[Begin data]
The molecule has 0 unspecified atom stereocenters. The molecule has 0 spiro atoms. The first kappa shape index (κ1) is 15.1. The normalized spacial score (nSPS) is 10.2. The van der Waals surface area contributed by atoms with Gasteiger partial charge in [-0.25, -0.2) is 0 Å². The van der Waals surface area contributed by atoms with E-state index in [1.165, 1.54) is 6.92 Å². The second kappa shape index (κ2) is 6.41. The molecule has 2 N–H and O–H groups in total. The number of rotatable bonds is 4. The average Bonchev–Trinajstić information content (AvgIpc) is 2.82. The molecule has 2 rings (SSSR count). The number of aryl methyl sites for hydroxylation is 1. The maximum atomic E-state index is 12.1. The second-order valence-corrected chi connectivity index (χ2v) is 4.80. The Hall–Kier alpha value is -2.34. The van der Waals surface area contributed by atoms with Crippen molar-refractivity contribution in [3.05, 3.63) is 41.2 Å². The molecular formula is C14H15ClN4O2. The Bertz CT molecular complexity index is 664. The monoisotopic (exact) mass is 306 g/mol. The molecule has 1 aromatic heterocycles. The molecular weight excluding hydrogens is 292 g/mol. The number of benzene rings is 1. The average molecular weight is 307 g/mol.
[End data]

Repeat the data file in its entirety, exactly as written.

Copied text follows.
The molecule has 0 unspecified atom stereocenters. The molecule has 0 spiro atoms. The first kappa shape index (κ1) is 15.1. The normalized spacial score (nSPS) is 10.2. The van der Waals surface area contributed by atoms with Gasteiger partial charge in [-0.25, -0.2) is 0 Å². The van der Waals surface area contributed by atoms with E-state index in [1.165, 1.54) is 6.92 Å². The second kappa shape index (κ2) is 6.41. The molecule has 2 N–H and O–H groups in total. The number of rotatable bonds is 4. The average Bonchev–Trinajstić information content (AvgIpc) is 2.82. The molecule has 2 rings (SSSR count). The number of aryl methyl sites for hydroxylation is 1. The maximum atomic E-state index is 12.1. The second-order valence-corrected chi connectivity index (χ2v) is 4.80. The Hall–Kier alpha value is -2.34. The van der Waals surface area contributed by atoms with Crippen molar-refractivity contribution in [3.05, 3.63) is 41.2 Å². The molecular formula is C14H15ClN4O2. The Bertz CT molecular complexity index is 664. The monoisotopic (exact) mass is 306 g/mol. The molecule has 1 aromatic heterocycles. The molecular weight excluding hydrogens is 292 g/mol. The number of benzene rings is 1. The average molecular weight is 307 g/mol.